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adjective admire adverbs approbation article is placed beautiful cheap Cincinnatus clauses commas COMPLEX SENTENCES consonant Coriolanus Correct such errors Damocles duty eating and drinking enemies evil EXAMPLE EXERCISES favour following passages following sentences friendship give Grammar habit happiness honour ideas indefinite article infinitive mood ingra introduced Julius Caesar king knowledge labour language live mankind maps Metaphors mind miscellaneous essays nature ness never noble noun objects passions peace person perspicuity piety pleasure possessed preceded Prepositions pronoun proposition Pupils quadrupeds racter Reid's relative pronoun religion remarkable rhetorically arranged rich Roman Rudiments Sacred Geography schools Scripture SECTION sentence consists stings of conscience structure of sentences style Supply sure to excel Teacher temperance in eating tempest tences thee thing thou tion Tis green truth verb virtue virtuous wall of China wise words and phrases write young youth
Page 108 - Why hast thou then broken down her hedges, so that all they which pass by the way do pluck her? The boar out of the wood doth waste it, and the wild beast of the field doth devour it.
Page 112 - Alas, poor Yorick! I knew him, Horatio; a fellow of infinite jest, of most excellent fancy. He hath borne me on his back a thousand times. And now how abhorred in my imagination it is! My gorge rises at it. Here hung those lips that I have kissed I know not how oft.
Page 51 - A brute arrives at a point of perfection that he can never pass : in a few years he has all the endowments he is capable of; and were he to live ten thousand more, would be the same thing he is at present.
Page 66 - Ten censure wrong for one who writes amiss ; A fool might once himself alone expose, Now one in verse makes many more in prose.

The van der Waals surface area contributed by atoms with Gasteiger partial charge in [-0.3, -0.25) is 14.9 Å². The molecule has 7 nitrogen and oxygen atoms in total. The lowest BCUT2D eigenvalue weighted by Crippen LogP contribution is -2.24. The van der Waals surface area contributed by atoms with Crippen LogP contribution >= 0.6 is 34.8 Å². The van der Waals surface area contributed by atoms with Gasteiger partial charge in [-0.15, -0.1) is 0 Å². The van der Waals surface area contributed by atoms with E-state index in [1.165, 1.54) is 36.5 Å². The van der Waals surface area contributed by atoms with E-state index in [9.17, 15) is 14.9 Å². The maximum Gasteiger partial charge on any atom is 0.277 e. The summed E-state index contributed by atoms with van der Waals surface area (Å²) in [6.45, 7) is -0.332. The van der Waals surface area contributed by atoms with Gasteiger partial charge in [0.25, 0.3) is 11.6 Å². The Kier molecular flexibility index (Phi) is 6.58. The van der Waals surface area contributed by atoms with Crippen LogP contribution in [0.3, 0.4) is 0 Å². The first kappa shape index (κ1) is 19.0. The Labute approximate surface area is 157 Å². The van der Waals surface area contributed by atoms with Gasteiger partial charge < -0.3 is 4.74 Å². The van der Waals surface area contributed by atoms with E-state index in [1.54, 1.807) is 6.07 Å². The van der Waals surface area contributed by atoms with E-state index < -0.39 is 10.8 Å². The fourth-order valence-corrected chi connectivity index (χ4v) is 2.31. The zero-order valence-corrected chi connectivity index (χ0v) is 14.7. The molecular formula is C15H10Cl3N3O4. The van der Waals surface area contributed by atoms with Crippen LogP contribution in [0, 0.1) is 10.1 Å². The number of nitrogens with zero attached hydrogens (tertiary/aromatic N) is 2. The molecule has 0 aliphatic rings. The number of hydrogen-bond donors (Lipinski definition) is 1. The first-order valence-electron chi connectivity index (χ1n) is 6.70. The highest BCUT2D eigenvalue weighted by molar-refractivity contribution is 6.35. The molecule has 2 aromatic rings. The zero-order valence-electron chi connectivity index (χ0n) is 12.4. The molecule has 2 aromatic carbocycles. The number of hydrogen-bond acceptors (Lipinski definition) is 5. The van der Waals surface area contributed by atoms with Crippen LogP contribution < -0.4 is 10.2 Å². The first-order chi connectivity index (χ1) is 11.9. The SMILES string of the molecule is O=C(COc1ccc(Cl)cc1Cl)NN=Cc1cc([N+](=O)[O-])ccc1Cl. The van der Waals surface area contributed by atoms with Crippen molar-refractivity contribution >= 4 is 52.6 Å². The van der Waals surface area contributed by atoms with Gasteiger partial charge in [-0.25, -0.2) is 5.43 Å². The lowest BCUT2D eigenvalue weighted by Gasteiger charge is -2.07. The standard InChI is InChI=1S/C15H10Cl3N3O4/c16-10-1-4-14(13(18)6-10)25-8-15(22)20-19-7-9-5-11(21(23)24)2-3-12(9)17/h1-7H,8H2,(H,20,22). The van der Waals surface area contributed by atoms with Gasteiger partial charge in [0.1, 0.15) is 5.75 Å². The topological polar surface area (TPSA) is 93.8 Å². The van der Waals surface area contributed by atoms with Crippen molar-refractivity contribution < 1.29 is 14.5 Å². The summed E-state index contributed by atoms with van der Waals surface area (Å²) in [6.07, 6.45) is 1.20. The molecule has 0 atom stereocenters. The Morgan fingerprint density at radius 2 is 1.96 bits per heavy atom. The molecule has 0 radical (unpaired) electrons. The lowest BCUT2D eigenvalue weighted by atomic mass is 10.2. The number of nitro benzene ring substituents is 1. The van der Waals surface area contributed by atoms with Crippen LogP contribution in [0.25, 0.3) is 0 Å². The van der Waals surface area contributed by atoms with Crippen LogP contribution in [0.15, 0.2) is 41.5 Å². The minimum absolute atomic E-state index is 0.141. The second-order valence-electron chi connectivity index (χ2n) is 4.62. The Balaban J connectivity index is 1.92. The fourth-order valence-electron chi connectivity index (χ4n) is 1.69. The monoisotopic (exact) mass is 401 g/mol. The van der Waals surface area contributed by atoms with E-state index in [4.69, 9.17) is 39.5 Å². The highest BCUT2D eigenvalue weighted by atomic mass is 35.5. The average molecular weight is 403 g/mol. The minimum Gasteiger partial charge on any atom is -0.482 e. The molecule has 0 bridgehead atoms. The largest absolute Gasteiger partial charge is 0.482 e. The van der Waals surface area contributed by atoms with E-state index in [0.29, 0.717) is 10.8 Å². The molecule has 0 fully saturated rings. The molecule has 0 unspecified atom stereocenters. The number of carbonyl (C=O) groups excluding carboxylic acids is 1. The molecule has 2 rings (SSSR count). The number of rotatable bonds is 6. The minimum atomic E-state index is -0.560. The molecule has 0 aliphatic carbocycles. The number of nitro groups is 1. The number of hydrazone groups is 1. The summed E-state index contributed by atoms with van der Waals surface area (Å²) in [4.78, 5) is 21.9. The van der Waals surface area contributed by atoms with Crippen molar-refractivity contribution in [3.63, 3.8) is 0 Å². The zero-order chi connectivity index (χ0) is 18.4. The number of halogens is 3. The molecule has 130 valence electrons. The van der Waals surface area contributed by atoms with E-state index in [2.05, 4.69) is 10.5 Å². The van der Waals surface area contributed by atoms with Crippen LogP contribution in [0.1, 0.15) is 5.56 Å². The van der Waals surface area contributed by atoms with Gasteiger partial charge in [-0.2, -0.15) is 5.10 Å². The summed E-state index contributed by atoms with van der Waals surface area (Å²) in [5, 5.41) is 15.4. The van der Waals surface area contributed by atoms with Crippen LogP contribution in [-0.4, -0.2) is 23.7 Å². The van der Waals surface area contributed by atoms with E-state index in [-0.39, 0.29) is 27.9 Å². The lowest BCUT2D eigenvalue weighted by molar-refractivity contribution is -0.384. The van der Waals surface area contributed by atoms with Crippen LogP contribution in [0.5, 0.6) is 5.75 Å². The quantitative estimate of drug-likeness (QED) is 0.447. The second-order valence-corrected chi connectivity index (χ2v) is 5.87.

Page 113 - And I will make thy seed as the dust of the earth : so that if a man can number the dust of the earth, then shall thy seed also be numbered.
Page 34 - I will put my hook in thy nose, and my bridle in thy lips, and I will turn thee back by the way by which thou earnest.
Page 72 - mongst other matter, Of the Chameleon's form and nature. ' A stranger animal,' cries one, ' Sure never lived beneath the sun : A lizard's body lean and long, A fish's head, a serpent's tongue, Its foot with triple claw disjoined ; And what a length of tail behind ! How slow its pace ! and then its hue — Who ever saw so fine a blue?"
Page 11 - The Lord of all, himself through all diffused, Sustains, and is the life of all that lives. Nature is but a name for an effect, Whose cause is God.
Page 112 - I cannot but imagine the virtuous heroes, legislators, and patriots, of every age and country, are bending from their elevated seats to witness this contest, as if they were incapable, till it be brought to a favourable issue, of enjoying their eternal repose. Enjoy that repose, illustrious immortals...